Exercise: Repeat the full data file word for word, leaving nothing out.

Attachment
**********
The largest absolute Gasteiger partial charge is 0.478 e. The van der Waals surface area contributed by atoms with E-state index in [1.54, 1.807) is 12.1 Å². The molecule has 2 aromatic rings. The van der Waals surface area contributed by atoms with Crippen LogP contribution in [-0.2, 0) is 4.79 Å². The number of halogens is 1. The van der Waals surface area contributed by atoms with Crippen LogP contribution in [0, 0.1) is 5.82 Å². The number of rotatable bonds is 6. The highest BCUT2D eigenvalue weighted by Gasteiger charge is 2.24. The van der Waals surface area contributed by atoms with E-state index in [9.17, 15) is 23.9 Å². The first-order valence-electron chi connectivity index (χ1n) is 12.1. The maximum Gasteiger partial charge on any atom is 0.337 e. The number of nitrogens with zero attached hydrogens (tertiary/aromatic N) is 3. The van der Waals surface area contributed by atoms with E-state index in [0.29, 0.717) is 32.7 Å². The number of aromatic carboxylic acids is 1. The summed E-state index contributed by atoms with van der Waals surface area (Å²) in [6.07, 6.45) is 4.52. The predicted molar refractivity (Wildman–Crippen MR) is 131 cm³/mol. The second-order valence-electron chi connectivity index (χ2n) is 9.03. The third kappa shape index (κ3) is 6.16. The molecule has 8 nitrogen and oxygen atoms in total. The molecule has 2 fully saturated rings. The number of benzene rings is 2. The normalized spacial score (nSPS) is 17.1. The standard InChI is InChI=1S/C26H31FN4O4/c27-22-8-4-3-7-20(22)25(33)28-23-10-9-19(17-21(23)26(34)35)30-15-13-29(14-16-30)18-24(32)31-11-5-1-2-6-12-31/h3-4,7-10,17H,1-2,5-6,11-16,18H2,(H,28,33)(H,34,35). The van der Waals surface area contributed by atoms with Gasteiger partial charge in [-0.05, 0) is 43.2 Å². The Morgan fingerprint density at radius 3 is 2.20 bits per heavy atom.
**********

The largest absolute Gasteiger partial charge is 0.478 e. The van der Waals surface area contributed by atoms with E-state index in [1.54, 1.807) is 12.1 Å². The molecule has 2 aromatic rings. The van der Waals surface area contributed by atoms with Crippen LogP contribution in [-0.2, 0) is 4.79 Å². The number of halogens is 1. The van der Waals surface area contributed by atoms with Crippen LogP contribution in [0, 0.1) is 5.82 Å². The number of rotatable bonds is 6. The highest BCUT2D eigenvalue weighted by Gasteiger charge is 2.24. The van der Waals surface area contributed by atoms with E-state index in [9.17, 15) is 23.9 Å². The first-order valence-electron chi connectivity index (χ1n) is 12.1. The maximum Gasteiger partial charge on any atom is 0.337 e. The number of nitrogens with zero attached hydrogens (tertiary/aromatic N) is 3. The van der Waals surface area contributed by atoms with E-state index in [0.29, 0.717) is 32.7 Å². The number of aromatic carboxylic acids is 1. The summed E-state index contributed by atoms with van der Waals surface area (Å²) in [6.07, 6.45) is 4.52. The predicted molar refractivity (Wildman–Crippen MR) is 131 cm³/mol. The second-order valence-electron chi connectivity index (χ2n) is 9.03. The third kappa shape index (κ3) is 6.16. The molecule has 8 nitrogen and oxygen atoms in total. The molecule has 2 fully saturated rings. The number of benzene rings is 2. The normalized spacial score (nSPS) is 17.1. The standard InChI is InChI=1S/C26H31FN4O4/c27-22-8-4-3-7-20(22)25(33)28-23-10-9-19(17-21(23)26(34)35)30-15-13-29(14-16-30)18-24(32)31-11-5-1-2-6-12-31/h3-4,7-10,17H,1-2,5-6,11-16,18H2,(H,28,33)(H,34,35). The van der Waals surface area contributed by atoms with Gasteiger partial charge in [-0.05, 0) is 43.2 Å². The Morgan fingerprint density at radius 3 is 2.20 bits per heavy atom.